Calif. Civil Code §§1940.10; 4750
Added by A.B. 2561
Effective date: January 1, 2016
Residential landlords of 1-to-2 unit properties may not prohibit tenants from growing food crops in private outdoor spaces for personal consumption or off-site donation. Crops may be grown in portable outdoor containers of a type and in a configuration approved by the landlord. The portable containers are to be located only on the ground level of the rental property, i.e., no balconies or rooftops.
The following restrictions apply:
- the tenant is required to regularly remove dead plants and weeds;
- the growing containers may not impede access, obstruct parking spaces or cause a safety issue; and
- the crops may not interfere with maintenance of the property.
Landlords may prohibit the use of chemical pesticides, herbicides and other hazardous substances. Additionally, they may require the tenant to agree in writing to pay for any excess water or waste removal fees related to the crops.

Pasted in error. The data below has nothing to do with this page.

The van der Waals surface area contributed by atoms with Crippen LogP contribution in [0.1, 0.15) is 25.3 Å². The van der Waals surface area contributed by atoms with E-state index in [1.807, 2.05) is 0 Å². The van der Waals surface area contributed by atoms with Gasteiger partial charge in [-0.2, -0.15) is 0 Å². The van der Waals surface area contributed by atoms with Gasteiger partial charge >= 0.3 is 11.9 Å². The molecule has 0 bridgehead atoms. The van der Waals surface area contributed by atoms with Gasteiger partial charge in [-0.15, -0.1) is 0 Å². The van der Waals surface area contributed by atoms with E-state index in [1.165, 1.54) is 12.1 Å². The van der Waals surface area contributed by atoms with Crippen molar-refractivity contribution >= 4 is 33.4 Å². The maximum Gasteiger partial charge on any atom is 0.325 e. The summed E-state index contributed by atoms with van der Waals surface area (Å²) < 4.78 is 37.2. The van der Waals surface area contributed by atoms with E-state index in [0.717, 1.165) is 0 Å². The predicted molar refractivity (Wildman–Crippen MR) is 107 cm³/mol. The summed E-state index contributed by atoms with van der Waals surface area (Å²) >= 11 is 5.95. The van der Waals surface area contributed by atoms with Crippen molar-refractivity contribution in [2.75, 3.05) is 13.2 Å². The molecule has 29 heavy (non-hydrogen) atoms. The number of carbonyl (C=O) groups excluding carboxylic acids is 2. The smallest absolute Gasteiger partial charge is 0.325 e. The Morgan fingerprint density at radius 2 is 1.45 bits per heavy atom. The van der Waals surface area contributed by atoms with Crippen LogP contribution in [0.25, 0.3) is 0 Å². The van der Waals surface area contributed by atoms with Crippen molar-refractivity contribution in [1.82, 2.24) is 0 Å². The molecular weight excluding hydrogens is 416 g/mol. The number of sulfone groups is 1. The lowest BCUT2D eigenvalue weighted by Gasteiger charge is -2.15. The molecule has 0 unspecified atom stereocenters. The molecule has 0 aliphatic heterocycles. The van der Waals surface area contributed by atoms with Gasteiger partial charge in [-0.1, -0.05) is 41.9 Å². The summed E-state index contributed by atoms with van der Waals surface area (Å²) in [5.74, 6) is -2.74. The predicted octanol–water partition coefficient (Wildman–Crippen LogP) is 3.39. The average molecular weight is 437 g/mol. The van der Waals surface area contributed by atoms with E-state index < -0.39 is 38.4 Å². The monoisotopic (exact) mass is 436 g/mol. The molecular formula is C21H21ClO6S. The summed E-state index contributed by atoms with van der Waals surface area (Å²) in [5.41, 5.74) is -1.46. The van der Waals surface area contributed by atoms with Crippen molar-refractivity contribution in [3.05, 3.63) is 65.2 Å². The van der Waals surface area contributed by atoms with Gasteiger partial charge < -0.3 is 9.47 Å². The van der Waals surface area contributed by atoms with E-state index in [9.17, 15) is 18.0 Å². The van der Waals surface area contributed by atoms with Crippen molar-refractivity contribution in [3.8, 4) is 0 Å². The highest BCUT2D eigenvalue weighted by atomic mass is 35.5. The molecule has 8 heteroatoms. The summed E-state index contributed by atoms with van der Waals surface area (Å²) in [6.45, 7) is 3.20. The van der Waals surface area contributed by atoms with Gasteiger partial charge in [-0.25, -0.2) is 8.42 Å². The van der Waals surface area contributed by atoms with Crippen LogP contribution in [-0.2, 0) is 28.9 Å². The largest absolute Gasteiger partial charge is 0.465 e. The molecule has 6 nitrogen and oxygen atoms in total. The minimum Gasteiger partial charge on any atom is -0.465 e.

A landlord may still restrict a tenant from growing food crops directly in the soil of a rental property. The landlord may inspect growing areas to ensure compliance, after serving 24 hours’ written notice of inspection to the tenant. [Calif. Civil Code §1954(D)(1)]
Common interest developments
Likewise, any homeowners’ association (HOA) bylaw which prohibits the owner of a common interest development (CID) unit from planting food crops in the owner’s private backyard is unenforceable. However, an HOA may:
- enact reasonable restrictions to personal agriculture (e.g., limiting the height of plants grown) which do not increase the cost of growing crops; and
- require the owner to remove dead plants and weeds.